The Night Listener (novel)
|Media type||Print (Hardback & Paperback)|
The Night Listener is a 2000 roman à clef by Armistead Maupin. The novel's plot is based on the author's interaction with Anthony Godby Johnson, the purported author of a book, A Rock and a Hard Place: One Boy's Triumphant Story, both before and after Anthony is suspected of being a hoax.
Gabriel Noone is a gay writer whose late-night radio stories have brought him into the homes of millions. Noone has recently separated from Jess, his partner of ten years. Noone's publisher sends him the galleys of a memoir apparently written by a 13-year-old boy, Peter Lomax. The author claims to have been the victim of sexual abuse and infected with AIDS.
According to his memoir, his father started beating him at two and raped him at four; his mother videotaped the "sessions". When he was eight years old, his parents started pimping him and selling videotapes. When Pete was age 11, he ran away with the pornographic tapes, and his parents were jailed. A psychologist named Donna Lomax took the boy in and eventually adopted him.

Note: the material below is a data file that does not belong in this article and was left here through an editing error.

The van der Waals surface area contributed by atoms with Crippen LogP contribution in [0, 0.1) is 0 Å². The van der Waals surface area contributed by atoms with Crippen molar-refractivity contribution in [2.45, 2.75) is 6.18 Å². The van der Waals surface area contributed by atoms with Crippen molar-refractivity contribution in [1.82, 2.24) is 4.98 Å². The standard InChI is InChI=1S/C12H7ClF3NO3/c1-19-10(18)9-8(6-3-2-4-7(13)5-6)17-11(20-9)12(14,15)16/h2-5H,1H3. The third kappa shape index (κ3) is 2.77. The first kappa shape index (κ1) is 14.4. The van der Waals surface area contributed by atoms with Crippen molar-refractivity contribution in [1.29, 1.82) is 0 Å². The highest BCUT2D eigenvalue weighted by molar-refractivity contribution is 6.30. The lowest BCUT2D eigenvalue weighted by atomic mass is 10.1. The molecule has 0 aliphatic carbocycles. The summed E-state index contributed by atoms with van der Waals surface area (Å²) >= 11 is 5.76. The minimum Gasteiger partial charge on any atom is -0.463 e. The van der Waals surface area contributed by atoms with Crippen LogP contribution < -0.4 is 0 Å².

Noone contacts the boy and they start exchanging a series of phone calls that develop into a kind of father/son relationship. He begins to suspect that Pete does not exist and that he and his memoir are fabrications by Donna. Even a visit to their home is inconclusive, and the novel ends with Gabriel feeling that the value of the relationship to him is more important than whether or not Pete is real.
Subplots in the novel revolve around Gabriel's relationships with his lover and his father. Important themes are the nature of father/son relationships, the power struggle involved in caring for and being cared for by another, the embellishment of truth, and the secrets we keep even in the most intimate relationships.
Film, TV or theatrical adaptations
- The novel was adapted into a 2006 film starring Robin Williams, which was co-written by Maupin, Terry Anderson and director Patrick Stettner.
- "Faith", a 2002 episode of the television series Law & Order: Criminal Intent, borrowed heavily from the book's plot.
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